According to press sources, the ruling might spur greater scientific investigation into the plant’s therapeutic benefits, thus providing the government more cover to reschedule cannabis (rather than deschedule it), allowing it to be used for medical research.
4. Major Investors
Berkshire Hathaway, led by Warren Buffet, engaged in cannabis in October 2019 as a consequence of Kraft Heinz, a fundamental Buffet business, investing $23 million in a cannabis technology firm via their venture capital arm.
Mondelez, Inc. is another Berkshire Hathaway holding.
CalPERS, the largest public pension fund in the United States with 2 million members and $392.5 billion in retirement funds, made investments in both Insys Therapeutics, a cannabis-focused biotech company, and Tilray, a major cannabis producer in Canada that recently acquired a craft beer company, in 2018. As of May 2018, CalPERS owns 1,617 shares in Tilray.
Banks are salivating at the prospect of receiving more cannabis investor funds and working with cannabis firms without fear of federal intervention. The company is getting into the cannabis industry. And bankers from all 50 states to push for a bipartisan banking solution that “addresses the realities of the present marketplace and allows banks to service cannabis-related firms in jurisdictions where the activity is allowed.”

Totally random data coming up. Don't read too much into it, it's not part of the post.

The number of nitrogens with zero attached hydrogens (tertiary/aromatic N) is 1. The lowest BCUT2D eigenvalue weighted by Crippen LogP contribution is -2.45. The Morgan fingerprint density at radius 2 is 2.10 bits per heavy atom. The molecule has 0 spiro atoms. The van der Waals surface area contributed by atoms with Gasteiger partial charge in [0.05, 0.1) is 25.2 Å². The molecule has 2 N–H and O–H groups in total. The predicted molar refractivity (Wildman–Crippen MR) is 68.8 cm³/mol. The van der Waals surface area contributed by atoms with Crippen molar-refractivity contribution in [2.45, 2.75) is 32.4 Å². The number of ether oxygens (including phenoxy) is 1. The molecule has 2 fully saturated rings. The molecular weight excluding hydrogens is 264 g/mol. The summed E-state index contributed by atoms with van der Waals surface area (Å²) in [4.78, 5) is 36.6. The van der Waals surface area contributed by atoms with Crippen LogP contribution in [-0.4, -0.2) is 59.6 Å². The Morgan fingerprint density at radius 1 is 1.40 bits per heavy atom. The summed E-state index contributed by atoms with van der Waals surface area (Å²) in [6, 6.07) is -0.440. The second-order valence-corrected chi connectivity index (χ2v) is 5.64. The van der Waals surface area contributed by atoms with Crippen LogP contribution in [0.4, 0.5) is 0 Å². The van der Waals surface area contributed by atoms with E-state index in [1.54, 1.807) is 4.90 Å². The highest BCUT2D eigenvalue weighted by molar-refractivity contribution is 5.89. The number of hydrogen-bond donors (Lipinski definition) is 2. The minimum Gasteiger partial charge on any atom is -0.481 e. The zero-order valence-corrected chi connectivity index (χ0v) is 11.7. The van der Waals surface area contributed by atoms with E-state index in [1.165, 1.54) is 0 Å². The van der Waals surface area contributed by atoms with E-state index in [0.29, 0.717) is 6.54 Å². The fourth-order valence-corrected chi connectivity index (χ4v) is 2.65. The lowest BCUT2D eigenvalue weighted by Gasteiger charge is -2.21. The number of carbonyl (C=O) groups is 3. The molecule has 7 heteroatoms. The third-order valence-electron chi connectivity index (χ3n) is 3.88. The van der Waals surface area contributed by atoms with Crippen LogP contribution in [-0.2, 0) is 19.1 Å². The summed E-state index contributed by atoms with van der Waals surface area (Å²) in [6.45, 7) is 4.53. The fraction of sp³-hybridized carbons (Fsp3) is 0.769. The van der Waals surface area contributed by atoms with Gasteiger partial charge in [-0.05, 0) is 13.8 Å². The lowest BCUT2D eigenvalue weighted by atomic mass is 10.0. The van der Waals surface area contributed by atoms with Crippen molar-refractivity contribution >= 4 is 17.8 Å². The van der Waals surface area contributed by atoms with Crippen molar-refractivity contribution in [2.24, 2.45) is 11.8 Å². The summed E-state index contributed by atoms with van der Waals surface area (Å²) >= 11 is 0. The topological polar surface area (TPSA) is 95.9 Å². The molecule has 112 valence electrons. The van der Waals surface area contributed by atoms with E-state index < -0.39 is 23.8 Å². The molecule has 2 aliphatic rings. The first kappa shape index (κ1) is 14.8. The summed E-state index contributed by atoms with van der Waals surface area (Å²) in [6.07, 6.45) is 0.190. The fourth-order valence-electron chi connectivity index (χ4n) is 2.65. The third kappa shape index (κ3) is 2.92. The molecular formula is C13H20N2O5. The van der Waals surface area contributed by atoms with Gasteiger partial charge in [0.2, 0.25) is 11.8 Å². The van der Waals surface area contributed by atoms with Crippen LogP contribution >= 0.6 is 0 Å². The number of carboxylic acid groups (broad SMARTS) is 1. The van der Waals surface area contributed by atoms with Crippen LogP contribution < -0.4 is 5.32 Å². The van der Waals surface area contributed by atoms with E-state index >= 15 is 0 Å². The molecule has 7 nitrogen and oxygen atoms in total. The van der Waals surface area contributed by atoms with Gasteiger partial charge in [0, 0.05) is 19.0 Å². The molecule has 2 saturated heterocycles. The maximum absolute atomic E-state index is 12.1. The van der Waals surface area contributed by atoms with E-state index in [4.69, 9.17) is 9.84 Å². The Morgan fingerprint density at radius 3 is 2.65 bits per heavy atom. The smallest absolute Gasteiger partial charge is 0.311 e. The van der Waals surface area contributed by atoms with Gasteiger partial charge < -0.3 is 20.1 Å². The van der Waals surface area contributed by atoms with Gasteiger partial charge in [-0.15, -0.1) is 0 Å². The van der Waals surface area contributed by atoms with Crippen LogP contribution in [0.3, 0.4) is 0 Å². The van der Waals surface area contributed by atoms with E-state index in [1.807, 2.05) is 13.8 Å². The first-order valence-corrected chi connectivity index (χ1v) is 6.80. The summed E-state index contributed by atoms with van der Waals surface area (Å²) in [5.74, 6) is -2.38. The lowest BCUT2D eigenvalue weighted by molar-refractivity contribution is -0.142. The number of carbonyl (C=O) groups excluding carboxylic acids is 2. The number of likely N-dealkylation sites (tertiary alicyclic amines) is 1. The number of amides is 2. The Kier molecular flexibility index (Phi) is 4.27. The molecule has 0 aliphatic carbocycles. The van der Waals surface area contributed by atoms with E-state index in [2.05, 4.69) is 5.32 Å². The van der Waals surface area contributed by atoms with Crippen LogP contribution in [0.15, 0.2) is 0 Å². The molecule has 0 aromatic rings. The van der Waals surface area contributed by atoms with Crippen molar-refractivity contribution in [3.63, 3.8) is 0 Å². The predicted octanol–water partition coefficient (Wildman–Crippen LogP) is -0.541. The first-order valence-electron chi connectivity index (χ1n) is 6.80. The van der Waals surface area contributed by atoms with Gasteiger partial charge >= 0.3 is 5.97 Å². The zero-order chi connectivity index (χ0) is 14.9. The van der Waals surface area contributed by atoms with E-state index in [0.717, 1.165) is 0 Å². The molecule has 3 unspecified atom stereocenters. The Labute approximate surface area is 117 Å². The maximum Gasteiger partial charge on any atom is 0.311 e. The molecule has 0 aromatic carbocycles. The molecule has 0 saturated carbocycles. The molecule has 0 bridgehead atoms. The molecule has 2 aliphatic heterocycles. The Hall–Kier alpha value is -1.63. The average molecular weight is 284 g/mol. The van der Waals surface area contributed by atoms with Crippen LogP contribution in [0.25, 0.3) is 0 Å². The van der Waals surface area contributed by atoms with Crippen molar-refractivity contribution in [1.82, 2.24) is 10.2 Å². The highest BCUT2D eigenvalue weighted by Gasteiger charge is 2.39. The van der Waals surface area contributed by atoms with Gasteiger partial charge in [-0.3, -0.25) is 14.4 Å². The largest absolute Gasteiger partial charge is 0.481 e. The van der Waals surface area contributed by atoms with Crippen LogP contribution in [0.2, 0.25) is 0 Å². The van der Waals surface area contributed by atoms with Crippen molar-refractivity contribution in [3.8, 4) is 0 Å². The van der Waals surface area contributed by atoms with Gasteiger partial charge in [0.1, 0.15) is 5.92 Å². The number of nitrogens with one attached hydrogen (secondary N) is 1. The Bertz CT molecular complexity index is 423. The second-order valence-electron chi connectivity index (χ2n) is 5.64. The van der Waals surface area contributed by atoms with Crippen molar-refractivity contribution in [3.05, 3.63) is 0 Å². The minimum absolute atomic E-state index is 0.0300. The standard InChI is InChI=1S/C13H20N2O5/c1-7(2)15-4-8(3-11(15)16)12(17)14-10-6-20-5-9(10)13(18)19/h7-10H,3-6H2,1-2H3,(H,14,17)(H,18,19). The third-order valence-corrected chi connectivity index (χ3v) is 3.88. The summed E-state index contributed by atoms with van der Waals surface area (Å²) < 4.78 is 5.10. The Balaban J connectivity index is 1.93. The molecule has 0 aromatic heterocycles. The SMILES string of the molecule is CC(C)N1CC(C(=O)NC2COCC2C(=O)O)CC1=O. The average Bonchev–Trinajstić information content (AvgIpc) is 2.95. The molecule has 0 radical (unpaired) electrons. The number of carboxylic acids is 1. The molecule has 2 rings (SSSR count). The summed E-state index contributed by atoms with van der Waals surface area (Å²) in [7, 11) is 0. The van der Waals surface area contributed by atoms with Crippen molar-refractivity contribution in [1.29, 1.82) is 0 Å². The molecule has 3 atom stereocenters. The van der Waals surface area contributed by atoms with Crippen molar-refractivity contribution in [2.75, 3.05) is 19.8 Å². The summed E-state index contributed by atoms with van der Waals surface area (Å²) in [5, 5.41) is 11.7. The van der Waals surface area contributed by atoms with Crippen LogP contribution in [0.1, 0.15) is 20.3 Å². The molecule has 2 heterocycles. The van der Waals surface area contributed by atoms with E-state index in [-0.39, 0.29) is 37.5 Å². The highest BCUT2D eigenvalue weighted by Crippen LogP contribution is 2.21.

5. Large-scale agriculture
Cannabis farms are often tiny businesses. However, larger organizations are making inroads, and they are increasingly becoming Big Ag operations.
For example, out of a total of 27 million acres of land under agricultural production in California, the entire footprint of the 6,000-plus approved cannabis farms is projected to be less than 2,000 acres.